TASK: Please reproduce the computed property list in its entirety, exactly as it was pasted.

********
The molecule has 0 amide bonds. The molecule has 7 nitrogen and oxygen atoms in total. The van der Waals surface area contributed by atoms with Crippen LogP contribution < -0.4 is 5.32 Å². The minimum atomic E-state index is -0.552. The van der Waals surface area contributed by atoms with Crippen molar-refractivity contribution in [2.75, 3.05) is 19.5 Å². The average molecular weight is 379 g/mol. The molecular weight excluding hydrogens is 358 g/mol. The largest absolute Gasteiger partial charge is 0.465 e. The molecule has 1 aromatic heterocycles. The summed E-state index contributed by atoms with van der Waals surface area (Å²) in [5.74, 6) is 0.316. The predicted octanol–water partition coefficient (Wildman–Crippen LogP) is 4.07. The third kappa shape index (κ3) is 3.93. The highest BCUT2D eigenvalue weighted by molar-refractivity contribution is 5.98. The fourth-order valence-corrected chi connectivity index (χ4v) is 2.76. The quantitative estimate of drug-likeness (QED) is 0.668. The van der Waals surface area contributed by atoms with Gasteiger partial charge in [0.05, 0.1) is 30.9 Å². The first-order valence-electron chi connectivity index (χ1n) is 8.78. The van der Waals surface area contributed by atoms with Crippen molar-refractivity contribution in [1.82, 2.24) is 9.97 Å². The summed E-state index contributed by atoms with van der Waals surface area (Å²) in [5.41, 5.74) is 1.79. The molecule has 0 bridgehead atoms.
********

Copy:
The molecule has 0 amide bonds. The molecule has 7 nitrogen and oxygen atoms in total. The van der Waals surface area contributed by atoms with Crippen LogP contribution < -0.4 is 5.32 Å². The minimum atomic E-state index is -0.552. The van der Waals surface area contributed by atoms with Crippen molar-refractivity contribution in [2.75, 3.05) is 19.5 Å². The average molecular weight is 379 g/mol. The molecular weight excluding hydrogens is 358 g/mol. The largest absolute Gasteiger partial charge is 0.465 e. The molecule has 1 aromatic heterocycles. The summed E-state index contributed by atoms with van der Waals surface area (Å²) in [5.74, 6) is 0.316. The predicted octanol–water partition coefficient (Wildman–Crippen LogP) is 4.07. The third kappa shape index (κ3) is 3.93. The highest BCUT2D eigenvalue weighted by molar-refractivity contribution is 5.98. The fourth-order valence-corrected chi connectivity index (χ4v) is 2.76. The quantitative estimate of drug-likeness (QED) is 0.668. The van der Waals surface area contributed by atoms with Gasteiger partial charge in [0.05, 0.1) is 30.9 Å². The first-order valence-electron chi connectivity index (χ1n) is 8.78. The van der Waals surface area contributed by atoms with Crippen molar-refractivity contribution in [1.82, 2.24) is 9.97 Å². The summed E-state index contributed by atoms with van der Waals surface area (Å²) in [5.41, 5.74) is 1.79. The molecule has 0 bridgehead atoms.